Knopp wins District 30 race

Gary Knopp will represent the residents of Kenai and Soldotna in the Alaska Legislature for the next session, according to unofficial election results.

In a landslide, Knopp claimed the seat for District 30 in the Alaska House of Representatives Tuesday, beating out three competitors in a four-way race, which was left vacant after current Rep. Kurt Olson (R-Soldotna) announced this spring that he wouldn’t seek re-election. After a four-way Republican primary, Knopp emerged victorious to compete against Democratic candidate Shauna Thornton, Constitution Party candidate J.R. Myers and nonpartisan candidate Daniel Lynch in the general election.

Voter turnout was high across the district. Early voting was high across the state, and thousands flocked to polling stations throughout the day in Kenai, Soldotna and the Kalifornsky Beach area to cast their votes. Not counting absentee ballots, 5,052 people cast their ballots in District 30, about a 35.2 percent turnout.

Knopp, a Kenai Peninsula Borough Assembly member, previously ran for the seat in 2012 and lost in the primary against Olson. This time around, he led the primary with a margin of more than 200 votes over the next candidate. Throughout the election season, he campaigned on a platform of reviewing and reducing the state’s budget deficit by finding efficiencies rather than across-the-board cuts and to support Gov. Bill Walker’s plan to restructure the Permanent Fund earnings to be used to fund state government.

Knopp said he had been uncertain how the election was going to turn out before the results started rolling in Tuesday night.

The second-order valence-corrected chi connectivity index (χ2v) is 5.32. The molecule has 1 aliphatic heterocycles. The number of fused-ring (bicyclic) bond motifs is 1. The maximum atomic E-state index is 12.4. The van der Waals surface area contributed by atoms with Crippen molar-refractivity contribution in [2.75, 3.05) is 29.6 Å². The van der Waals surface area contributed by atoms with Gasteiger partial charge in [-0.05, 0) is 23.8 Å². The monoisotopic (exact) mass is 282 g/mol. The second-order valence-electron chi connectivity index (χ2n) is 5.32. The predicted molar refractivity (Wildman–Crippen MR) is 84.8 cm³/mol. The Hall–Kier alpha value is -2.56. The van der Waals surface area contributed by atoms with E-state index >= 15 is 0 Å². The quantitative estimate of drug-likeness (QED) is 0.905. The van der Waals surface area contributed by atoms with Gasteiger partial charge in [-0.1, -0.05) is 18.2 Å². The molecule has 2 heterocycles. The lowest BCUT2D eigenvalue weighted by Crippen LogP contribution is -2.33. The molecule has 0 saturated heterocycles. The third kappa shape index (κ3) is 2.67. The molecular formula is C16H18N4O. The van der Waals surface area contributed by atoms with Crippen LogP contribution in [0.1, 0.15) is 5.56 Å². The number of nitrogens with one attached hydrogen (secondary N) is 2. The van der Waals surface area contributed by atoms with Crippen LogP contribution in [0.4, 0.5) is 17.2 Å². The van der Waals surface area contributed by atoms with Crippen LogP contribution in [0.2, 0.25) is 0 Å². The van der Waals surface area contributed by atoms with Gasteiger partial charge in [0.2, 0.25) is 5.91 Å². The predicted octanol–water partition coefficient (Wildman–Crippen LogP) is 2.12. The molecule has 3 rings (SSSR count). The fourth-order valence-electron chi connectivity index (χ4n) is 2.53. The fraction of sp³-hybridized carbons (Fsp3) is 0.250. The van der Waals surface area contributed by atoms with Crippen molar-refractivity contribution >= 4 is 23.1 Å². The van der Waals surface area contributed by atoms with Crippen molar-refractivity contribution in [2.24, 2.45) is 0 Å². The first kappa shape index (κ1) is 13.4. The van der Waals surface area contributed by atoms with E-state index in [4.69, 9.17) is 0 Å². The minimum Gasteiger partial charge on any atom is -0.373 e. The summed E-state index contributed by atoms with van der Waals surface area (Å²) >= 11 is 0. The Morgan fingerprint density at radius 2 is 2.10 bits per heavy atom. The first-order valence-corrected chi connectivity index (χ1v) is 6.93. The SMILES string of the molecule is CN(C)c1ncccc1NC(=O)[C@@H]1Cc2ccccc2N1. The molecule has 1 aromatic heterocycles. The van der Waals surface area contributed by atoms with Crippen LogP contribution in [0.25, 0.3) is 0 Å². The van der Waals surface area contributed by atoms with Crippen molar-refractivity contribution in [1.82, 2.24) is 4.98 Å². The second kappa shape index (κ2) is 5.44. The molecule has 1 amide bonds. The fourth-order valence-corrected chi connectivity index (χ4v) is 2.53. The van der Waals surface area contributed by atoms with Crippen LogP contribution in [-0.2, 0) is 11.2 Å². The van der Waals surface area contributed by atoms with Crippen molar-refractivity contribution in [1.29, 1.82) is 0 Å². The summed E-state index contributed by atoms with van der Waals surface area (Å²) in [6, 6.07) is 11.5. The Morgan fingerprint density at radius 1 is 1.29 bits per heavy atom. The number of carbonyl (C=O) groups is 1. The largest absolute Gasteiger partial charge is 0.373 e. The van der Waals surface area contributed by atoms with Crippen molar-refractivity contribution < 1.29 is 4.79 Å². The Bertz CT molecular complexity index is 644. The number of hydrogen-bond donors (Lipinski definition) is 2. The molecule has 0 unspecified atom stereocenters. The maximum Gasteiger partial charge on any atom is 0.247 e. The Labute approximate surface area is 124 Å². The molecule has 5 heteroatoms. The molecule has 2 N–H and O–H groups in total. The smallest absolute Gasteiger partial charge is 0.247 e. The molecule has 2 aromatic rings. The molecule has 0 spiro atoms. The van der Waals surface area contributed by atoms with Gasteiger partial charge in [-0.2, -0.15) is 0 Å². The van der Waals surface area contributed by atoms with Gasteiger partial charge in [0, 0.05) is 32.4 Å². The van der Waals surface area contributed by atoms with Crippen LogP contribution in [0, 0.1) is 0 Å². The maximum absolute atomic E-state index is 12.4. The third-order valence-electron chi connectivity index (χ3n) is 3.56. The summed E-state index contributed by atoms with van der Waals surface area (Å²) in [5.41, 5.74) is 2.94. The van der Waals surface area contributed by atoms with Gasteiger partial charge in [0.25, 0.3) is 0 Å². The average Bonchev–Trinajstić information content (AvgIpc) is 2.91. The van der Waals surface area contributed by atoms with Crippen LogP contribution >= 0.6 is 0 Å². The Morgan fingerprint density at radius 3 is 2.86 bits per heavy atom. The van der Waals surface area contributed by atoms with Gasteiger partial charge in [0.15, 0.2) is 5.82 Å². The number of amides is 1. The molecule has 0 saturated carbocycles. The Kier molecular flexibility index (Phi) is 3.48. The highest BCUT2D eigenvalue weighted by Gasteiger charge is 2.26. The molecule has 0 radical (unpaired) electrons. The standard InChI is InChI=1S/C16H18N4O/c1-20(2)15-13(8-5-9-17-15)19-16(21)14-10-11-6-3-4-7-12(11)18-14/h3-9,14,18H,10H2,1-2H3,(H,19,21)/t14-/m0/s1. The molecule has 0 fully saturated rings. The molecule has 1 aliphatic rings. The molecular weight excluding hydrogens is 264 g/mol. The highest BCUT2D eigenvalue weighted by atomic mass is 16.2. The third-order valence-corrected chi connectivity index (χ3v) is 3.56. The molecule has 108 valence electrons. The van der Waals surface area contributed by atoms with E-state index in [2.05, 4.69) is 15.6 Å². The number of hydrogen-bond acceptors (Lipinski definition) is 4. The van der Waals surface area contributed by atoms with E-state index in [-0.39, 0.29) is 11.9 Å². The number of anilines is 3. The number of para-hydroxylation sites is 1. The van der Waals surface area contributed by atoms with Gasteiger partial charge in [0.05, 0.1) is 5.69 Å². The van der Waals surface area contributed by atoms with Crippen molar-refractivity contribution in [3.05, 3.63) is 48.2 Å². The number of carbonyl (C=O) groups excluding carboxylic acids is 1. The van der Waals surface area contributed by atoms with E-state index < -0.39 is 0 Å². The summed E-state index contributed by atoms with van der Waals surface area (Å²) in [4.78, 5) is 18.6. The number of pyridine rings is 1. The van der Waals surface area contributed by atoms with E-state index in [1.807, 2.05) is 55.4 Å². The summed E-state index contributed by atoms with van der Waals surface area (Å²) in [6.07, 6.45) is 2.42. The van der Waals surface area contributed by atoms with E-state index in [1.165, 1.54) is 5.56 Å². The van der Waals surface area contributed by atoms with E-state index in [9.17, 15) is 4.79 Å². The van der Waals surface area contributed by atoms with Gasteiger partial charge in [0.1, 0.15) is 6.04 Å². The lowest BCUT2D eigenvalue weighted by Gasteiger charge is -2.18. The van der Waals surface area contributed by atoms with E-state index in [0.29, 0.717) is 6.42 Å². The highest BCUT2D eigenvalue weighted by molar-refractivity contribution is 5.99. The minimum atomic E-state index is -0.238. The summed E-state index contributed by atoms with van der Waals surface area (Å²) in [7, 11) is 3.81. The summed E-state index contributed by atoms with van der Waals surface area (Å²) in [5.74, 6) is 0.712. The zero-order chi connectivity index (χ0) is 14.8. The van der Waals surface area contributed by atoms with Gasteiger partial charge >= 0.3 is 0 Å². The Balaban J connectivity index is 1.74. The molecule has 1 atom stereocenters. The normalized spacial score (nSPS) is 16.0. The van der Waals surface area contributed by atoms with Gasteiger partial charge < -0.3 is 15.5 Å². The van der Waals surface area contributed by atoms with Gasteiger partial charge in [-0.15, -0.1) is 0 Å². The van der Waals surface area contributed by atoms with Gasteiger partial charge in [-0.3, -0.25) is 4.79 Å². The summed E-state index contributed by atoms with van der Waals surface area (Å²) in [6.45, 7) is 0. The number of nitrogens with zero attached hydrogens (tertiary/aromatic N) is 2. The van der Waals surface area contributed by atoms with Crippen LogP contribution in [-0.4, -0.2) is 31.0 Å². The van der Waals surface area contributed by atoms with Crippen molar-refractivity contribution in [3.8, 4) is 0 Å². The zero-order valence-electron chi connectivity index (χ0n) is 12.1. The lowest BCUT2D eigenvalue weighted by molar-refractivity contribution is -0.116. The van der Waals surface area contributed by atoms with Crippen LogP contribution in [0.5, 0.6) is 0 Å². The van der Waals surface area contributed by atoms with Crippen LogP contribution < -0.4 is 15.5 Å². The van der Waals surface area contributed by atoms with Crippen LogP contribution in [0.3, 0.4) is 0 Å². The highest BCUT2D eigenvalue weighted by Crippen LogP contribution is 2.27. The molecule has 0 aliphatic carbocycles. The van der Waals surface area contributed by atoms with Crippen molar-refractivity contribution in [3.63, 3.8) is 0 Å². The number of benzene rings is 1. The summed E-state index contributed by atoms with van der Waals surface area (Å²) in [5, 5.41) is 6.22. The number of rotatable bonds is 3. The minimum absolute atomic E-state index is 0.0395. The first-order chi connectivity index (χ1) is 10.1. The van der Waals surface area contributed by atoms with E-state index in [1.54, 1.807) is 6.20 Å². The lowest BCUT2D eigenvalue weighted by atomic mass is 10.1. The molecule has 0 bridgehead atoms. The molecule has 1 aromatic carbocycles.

“Today, surprisingly enough, I was actually nervous,” he said. “I don’t think I’ve been nervous in 25 years.”

Not counting absentee ballots, Knopp took just more than 65 percent of the vote, according to the unofficial results. He said he is pleased with the outcome of the election and that he appreciates all the support the campaign had received.

“I’m so appreciative of all the campaign support we had, on the ground, everybody waving signs for us,” Knopp said. “It’s funny how much effort even goes into a state, local election. What’s always amazed me about a campaign is how much work volunteers put into it with no obvious benefit to them.”

Thornton, who ran against Olson in 2014 but lost in the general election, ran her campaign on a platform of reducing unnecessary spending in state government and reversing the governor’s June veto that reduced the amount of the annual Permanent Fund Dividend distribution by half. According to the unofficial results, she took just more than 23 percent of the vote Tuesday, coming in second. Thornton could not be reached Tuesday night.

Lynch, a political newcomer who ran a self-funded campaign, said previously that he ran because he felt frustrated by partisan gridlock both in Washington and in the Legislature. He said he planned to cut unnecessary expenses out of the state budget and implement some new taxes, such as a fuel tax to support road service and a statewide 5 percent sales tax on online sales only. With 5.99 percent of the vote, according to the unofficial results, he came in third behind Knopp and Thornton. Lynch could not be reached Tuesday night.

Myers, chairman of the right-leaning Constitution Party who previously ran for governor against Walker in 2014, said he expected the race to be a little closer. Myers ran on the Constitution Party’s platform of fiscal conservatism and protection of life from conception until natural death, and advocated for reducing the budget to close the fiscal gap and balance it with Alaska’s population size.

Looking forward, Myers said he is interested to see if Knopp will caucus with the Republicans or join a bipartisan group that may form for the next session. He said that his running, even if he didn’t win, provided a discussion of issues before the vote.

“There’s really victory on many levels,” Myers said.

The representatives from the other parts of the Kenai Peninsula ran unopposed. Rep. Mike Chenault (R-Nikiski) will keep his seat in District 29, representing Nikiski, Sterling and Seward. Rep. Paul Seaton (R-Homer) will return to the Legislature representing District 31, and Sen. Gary Stevens (R-Kodiak) will return representing District P, the southern Kenai Peninsula and Kodiak.


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